August Wilson Center to Open in Pittsburgh Sept. 17

News   August Wilson Center to Open in Pittsburgh Sept. 17
The August Wilson Center for African American Culture will officially open the doors of its new facility in Pittsburgh with a music-filled gala on Sept. 17.
August Wilson
August Wilson Photo by David Cooper

The occasion is marked by what's billed as a Grand Opening and World Premiere Tribute Ceremony & Celebration that will run 5 PM to midnight (with various admission levels and times) at the organization's new home at 980 Liberty Avenue.

Formerly known as the African American Cultural Center of Greater Pittsburgh, the August Wilson center is named for the late Pulitzer Prize-winning African-American playwright who made Pittsburgh his home (and set many of his plays there) and died in 2005.

The not-for-profit group "presents performing, visual and education programs that celebrate the contributions of African Americans within the region and the impact of cultural expression from Africa to the African Diaspora." The AWC's presentations include dance, music, art, theatre and other cultural, educational and artistic events.

Plays by Wilson are expected to be presented there in the future. Wilson's works includes Fences, Two Trains Running, Joe Turner's Come and Gone, Seven Guitars, Jitney, Gem of the Ocean, Radio Golf, Ma Rainey's Black Bottom, The Piano Lesson and more.

The gala is $500 per person. The 6 PM Tribute Ceremony's honorary chairs are Wilson's widow Constanza Romero Wilson, and Milt and Nancy Washington.The Center's National Advisory Council includes 28 performance legends, including actor-director Delroy Lindo and actress Anna Maria Horsford who will serve as co-hosts for the evening. "Playing Herald Loomis in Joe Turner's Come and Gone remains one of the richest and most rewarding experiences I've had, as an actor, anywhere, Lindo said in a statement.

The two-story, 65,000 square-foot building was designed by African American architect Allison Williams, principal of Perkins+Will, San Francisco. Estimated cost is $39.5 million.

The building sits on a triangular plot that is slightly less than an acre between the David L. Lawrence Convention Center and the city's Cultural District. The Center "joins dozens of venues that have transformed a downtown area once shunned for its undesirable activity and shabby real estate into a destination location for residents as well as visitors from around the world," according to AWC notes.

The Sept. 17 evening's entertainment includes Broadway and pop performer Billy Porter (a Pittsburgh native), and the Sphinx Chamber Orchestra, featuring young African-American and Latino musicians performing masterpieces by Bach, Vivaldi and Mozart, as well as works by composers of color, such as Coleridge-Taylor Perkinson, George Theophilus Walker and Michael Abels.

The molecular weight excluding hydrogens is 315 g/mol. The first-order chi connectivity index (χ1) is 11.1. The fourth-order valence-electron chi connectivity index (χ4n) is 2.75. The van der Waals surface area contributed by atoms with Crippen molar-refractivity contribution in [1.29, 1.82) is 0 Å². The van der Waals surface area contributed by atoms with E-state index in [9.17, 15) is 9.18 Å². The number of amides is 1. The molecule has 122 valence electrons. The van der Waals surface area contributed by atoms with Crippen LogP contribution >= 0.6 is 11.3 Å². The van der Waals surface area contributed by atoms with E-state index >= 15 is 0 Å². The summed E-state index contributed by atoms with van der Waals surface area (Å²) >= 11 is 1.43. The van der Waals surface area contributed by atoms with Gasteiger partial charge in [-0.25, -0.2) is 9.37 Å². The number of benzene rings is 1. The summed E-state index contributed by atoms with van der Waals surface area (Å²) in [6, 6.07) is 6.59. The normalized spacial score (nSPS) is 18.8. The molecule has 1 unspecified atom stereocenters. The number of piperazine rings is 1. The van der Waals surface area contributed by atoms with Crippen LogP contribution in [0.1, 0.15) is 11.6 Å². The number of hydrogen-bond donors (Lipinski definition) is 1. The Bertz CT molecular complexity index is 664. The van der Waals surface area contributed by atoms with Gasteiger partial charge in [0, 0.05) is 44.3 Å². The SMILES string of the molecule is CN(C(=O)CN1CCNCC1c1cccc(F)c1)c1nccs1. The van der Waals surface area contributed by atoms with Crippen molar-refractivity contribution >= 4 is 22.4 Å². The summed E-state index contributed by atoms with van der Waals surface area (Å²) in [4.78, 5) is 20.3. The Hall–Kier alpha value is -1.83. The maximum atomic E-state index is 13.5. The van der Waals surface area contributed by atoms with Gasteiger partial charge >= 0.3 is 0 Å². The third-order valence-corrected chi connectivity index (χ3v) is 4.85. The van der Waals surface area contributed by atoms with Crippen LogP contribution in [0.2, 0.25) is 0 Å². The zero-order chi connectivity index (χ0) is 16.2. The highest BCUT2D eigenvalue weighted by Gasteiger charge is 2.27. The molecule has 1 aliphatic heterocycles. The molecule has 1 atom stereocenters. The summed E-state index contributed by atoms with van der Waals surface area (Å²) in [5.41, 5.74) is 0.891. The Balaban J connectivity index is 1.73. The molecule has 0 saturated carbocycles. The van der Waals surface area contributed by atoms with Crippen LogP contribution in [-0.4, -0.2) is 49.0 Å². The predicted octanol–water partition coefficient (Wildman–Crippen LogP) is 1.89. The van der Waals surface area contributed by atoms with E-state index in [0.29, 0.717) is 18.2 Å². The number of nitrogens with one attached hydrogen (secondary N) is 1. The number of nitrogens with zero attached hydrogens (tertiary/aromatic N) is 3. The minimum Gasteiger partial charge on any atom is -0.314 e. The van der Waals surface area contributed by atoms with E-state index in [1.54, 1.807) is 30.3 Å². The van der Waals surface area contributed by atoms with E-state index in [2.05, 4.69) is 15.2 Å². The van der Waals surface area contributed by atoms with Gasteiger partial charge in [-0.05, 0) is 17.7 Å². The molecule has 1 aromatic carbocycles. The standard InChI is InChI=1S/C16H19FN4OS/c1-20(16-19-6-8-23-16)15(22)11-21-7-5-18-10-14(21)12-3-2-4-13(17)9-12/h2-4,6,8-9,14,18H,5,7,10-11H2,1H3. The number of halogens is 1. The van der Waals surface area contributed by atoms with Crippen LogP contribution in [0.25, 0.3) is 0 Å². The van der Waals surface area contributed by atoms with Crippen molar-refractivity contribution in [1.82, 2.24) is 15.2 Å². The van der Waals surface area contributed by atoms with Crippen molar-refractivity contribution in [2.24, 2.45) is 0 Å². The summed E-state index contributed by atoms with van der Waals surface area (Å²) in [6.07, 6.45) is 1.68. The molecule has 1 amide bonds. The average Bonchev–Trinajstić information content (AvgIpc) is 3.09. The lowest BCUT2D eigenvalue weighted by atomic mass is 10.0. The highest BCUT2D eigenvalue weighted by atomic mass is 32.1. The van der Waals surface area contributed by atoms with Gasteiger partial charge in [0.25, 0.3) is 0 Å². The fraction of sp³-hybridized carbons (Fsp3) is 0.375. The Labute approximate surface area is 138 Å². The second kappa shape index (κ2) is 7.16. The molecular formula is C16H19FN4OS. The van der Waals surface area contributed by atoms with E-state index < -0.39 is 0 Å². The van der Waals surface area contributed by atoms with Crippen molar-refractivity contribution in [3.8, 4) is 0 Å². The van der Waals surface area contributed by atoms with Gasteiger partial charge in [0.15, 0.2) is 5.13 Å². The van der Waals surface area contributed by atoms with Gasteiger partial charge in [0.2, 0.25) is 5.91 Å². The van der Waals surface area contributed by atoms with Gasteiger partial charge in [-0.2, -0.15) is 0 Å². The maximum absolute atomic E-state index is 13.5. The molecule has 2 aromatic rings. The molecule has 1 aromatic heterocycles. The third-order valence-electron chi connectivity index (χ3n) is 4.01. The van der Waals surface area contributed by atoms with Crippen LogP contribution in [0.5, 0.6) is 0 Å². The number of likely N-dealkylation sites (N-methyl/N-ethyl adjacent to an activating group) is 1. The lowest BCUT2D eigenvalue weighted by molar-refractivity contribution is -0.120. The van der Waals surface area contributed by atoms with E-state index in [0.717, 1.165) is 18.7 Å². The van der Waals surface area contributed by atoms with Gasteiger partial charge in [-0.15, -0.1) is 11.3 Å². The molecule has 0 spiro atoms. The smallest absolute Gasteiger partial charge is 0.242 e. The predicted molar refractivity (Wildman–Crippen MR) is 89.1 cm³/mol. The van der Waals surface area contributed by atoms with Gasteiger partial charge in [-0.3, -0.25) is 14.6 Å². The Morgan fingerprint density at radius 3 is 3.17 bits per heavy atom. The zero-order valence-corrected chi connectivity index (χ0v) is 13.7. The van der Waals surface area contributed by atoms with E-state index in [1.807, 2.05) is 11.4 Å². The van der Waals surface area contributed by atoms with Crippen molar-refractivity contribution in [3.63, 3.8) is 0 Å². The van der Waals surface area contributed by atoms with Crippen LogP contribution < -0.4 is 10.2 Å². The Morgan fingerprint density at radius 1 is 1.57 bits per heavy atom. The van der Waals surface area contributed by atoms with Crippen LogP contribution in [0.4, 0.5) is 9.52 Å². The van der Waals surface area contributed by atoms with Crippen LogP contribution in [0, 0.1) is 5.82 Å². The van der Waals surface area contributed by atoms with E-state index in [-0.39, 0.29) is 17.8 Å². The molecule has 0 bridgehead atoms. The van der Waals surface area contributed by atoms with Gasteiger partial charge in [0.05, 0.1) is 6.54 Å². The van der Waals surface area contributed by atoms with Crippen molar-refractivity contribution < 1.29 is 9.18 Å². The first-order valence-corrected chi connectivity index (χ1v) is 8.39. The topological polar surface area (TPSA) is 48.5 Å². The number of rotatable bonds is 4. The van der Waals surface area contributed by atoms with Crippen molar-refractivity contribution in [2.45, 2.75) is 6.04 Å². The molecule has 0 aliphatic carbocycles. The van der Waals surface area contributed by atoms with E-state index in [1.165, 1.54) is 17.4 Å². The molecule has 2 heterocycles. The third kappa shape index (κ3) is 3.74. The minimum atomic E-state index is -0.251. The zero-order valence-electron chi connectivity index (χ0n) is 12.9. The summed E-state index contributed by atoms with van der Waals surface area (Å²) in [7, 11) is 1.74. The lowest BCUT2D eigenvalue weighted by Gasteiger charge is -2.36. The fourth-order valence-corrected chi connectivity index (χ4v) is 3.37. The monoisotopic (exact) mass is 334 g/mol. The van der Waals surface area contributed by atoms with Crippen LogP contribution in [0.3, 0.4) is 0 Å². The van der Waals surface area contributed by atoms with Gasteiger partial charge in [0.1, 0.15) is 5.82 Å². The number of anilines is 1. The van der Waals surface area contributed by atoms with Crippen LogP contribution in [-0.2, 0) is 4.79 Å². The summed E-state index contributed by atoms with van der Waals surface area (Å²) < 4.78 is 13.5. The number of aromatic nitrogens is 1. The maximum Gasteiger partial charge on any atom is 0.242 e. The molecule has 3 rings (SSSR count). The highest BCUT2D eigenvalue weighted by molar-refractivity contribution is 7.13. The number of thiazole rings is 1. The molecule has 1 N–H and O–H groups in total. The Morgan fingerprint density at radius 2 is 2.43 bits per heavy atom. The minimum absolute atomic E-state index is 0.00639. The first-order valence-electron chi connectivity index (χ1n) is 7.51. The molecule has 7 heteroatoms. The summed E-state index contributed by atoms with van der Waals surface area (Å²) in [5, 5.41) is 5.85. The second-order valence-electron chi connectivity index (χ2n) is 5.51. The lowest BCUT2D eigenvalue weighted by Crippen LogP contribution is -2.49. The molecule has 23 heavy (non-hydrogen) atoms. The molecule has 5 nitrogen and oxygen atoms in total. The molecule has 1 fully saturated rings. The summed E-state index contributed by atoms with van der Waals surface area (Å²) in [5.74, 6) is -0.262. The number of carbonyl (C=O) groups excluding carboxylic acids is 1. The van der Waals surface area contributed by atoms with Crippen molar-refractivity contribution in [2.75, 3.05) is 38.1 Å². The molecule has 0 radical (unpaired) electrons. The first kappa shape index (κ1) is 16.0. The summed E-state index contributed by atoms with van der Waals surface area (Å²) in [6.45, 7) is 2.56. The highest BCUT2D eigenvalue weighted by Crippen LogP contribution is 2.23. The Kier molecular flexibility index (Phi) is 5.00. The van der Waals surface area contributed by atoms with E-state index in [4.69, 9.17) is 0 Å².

According to AWC notes, "More than a museum, the new August Wilson Center for African American Culture building will be reflective of all aspects of African American culture. The AWC will include galleries, classrooms, a 486-seat theatre, a gift shop, a cafe, and many multipurpose spaces available for rental and use by the community and to be used for visual and performing art and expression. While the new facility will house exhibits that help tell the story of how African-American culture has developed, including both historical and current experiences, this is only a small part of what the August Wilson Center is about. The Center will serve as a hub for people celebrating and experiencing the on-going contributions of African Americans — in music, theatre, dance, science, athletics, business and many other aspects of American life. It will bring together people from all walks of life and foster mutual understanding and appreciation rooted in the values and ideals that drive the evolution of dynamic cultures worldwide."

Among the signature events of the first season at the Center is the "Aunt Ester Cycle" of plays by Wilson, running in mid-November. According to AWC, "Theatregoers can sit a spell with Aunt Ester, the 'washer of souls,' who appears in multiple plays of August Wilson's 'Century Cycle.' The August Wilson Center examines the impact of this legendary character through productions of Two Trains Running by Pittsburgh Playwrights Theatre Company; Gem of the Ocean by the St. Louis Black Repertory Co.; Radio Golf by Penumbra Theatre Company (St. Paul) and a stage reading of King Hedley II. The series also includes The Women of the Hill, an original performance created by theatrical innovator Ping Chong; and Staging Wilson, a performance symposia series with scholars, directors and dramaturges exploring new themes and directions for interpreting August Wilson's work."

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